China 2016: what’s in store for the world’s second largest economy?

2015 was undoubtedly a turbulent year for the world’s second largest economy; and with trading on the Chinese markets halted this morning after dropping over 7 percent, 2016 has set off to a worrying start. But what lies in store for this year?

Slowing growth

Whilst there is debate on just how slow growth will go, most analysts are in agreement that the Chinese economy will continue to struggle.

For the last five years, the government has tried to grow the economy at 7 to 8%, but the most recent statistics suggest growth has slowed to below that by the end of 2015. Looking forward, predictions sit at a growth rate of around 5 – 6 percent; UBS analysts are the most optimistic at 6.2 percent, with Citi Research slashing growth estimates to just above 5 percent.

However, even these figures remain well above the global growth rate, which The Organization for Economic Cooperation and Development has recently cut from 3.6% to 3.3%.

Further rate cuts

The Chinese stock market crisis in July caused repeated interest rate cuts in 2015, the most recent in October down to 4.35 percent. According to Barclays Research, this trend is set to continue; analysts are predicting two more 25 basis points benchmark rate cuts in the first half of 2016.

Further depreciation of the yuan

2015 became the year that the IMF officially agreed to include the Chinese currency in the benchmark SDR basket. Whilst devaluation of the yuan may still be necessary in 2016 to confront any further economic setbacks, Francis Cheung, head of China/Hong Kong Strategy for Hong Kong-based brokerage CLSA, told the LA Times that a large devaluation is unlikely: “it will be a big setback for their plan. The incentive is to keep the renminbi relatively stable.”

Impact of China’s One Belt One Road policy

Chinese premier Xi Jinping announced the “One Belt, One Road” development strategy in 2015, designed to increase China’s economic activity and promote the country’s relationship with all countries between itself and Europe.

The impressive strategy, which aims to involve 65 countries, has lined up three major institutions to 2016 to help fund it – the Silk Road Fund, the Asian Infrastructure Investment Bank and the New Development Bank – and is planned for full operation later this year. The key to the plan is investment in road and rail infrastructure across what once was the ‘Silk Road’ through Central Asia, West Asia, the Middle East and Europe, and aims to increase the flow of trade and exports.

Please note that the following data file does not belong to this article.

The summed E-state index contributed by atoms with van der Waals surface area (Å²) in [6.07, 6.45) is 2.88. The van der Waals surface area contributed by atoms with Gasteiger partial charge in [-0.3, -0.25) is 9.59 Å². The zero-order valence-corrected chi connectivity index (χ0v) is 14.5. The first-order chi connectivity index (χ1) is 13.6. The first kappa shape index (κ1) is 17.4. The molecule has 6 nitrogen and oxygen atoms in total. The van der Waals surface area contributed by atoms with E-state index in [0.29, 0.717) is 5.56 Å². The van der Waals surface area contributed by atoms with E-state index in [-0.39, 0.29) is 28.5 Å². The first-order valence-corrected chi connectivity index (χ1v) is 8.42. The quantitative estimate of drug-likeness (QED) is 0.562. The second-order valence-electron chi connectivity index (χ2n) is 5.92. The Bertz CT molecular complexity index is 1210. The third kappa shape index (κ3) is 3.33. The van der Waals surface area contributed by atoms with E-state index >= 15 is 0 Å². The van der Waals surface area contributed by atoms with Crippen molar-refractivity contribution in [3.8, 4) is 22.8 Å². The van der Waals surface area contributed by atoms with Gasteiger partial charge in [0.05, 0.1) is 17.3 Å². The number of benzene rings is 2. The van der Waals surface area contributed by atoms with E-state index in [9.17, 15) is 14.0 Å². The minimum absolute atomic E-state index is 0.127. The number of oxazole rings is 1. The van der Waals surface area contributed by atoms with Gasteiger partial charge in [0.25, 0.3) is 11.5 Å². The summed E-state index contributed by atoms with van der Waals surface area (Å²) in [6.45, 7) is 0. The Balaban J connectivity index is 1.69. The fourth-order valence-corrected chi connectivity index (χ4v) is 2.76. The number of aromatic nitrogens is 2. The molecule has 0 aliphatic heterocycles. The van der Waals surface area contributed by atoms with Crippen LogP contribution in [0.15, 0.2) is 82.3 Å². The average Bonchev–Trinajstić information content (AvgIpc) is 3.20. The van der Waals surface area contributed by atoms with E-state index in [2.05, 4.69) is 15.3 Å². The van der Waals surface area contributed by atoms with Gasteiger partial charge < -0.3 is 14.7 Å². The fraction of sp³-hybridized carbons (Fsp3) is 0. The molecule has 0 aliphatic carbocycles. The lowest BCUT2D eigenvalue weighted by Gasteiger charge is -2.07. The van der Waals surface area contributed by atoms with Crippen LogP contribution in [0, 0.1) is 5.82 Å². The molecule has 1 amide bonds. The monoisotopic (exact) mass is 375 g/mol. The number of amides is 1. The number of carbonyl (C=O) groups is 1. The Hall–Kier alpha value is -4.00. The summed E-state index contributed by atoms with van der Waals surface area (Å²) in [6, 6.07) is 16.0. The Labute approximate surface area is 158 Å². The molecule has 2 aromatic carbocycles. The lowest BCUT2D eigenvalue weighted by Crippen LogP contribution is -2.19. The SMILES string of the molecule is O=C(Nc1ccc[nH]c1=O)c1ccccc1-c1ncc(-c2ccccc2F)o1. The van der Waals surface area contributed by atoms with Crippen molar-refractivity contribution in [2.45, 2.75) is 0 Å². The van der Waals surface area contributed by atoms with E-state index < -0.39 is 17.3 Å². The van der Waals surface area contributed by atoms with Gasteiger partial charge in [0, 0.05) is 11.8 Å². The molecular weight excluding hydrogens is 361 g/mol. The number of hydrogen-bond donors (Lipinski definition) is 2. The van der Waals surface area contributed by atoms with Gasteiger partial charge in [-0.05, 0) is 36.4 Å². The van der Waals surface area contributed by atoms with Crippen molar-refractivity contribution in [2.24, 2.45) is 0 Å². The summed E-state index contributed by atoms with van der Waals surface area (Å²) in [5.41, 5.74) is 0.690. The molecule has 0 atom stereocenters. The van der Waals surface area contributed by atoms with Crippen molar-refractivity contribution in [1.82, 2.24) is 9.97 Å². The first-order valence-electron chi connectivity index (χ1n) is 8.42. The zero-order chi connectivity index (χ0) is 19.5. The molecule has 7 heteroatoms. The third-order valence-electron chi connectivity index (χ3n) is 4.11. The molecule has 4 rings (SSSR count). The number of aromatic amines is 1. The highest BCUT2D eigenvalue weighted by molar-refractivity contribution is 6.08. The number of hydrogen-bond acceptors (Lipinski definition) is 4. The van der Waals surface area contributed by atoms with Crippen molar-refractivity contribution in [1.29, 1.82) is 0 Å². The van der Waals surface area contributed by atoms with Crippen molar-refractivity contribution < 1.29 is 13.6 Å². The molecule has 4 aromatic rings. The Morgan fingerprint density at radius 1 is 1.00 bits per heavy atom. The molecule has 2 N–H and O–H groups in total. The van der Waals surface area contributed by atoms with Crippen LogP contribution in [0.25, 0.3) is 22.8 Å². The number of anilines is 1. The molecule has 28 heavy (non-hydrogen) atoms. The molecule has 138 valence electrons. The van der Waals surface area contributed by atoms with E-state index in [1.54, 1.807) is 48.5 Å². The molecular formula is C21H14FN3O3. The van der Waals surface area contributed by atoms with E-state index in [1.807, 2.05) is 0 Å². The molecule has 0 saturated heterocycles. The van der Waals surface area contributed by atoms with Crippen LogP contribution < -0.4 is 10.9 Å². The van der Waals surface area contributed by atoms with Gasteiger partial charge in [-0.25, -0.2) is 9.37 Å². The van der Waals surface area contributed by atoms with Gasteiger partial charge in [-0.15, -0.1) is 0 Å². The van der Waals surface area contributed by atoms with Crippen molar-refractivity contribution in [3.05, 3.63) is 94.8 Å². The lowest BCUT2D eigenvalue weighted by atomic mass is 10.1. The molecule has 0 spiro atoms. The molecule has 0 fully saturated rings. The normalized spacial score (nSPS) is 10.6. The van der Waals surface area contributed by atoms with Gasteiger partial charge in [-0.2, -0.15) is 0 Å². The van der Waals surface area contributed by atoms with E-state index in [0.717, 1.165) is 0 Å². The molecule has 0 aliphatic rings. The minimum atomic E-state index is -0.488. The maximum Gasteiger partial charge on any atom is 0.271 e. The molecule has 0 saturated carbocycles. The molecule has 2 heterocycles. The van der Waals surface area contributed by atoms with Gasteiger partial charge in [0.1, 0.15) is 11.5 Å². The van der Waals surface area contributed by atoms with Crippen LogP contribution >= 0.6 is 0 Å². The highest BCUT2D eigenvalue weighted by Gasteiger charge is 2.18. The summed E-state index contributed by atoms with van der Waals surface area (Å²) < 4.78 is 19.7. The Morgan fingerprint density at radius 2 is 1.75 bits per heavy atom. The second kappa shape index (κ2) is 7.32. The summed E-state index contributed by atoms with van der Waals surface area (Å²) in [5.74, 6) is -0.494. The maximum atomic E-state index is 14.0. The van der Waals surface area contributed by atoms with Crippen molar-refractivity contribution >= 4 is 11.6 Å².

Should China pull off this plan in 2016, trading relationships with other countries will dramatically improve, hopefully boosting the unstable Chinese economy.

2016 outlook

It is clear that, whilst the outlook for 2016 is relatively uncertain, growth will remain slow and the market unstable. Xi Jinping’s economic policies designed to deal will turbulent markets will continue to come into play, alongside the One Belt One Road policy being launched in 2016. Daffyd Davies, partner at Charles Hanover Investments, says:

“Whilst China’s drive to shift from an export led economy to a more domestic demand-based economy continues to push forward, we see this path being no straight line. The current outlook indicates the continuation of highly volatile markets into 2016; in particular emerging markets that are heavily reliant on China whilst being hit by the strong dollar could see significant economic hurdles in the coming months.”

Miranda Wadham on 04/01/2016
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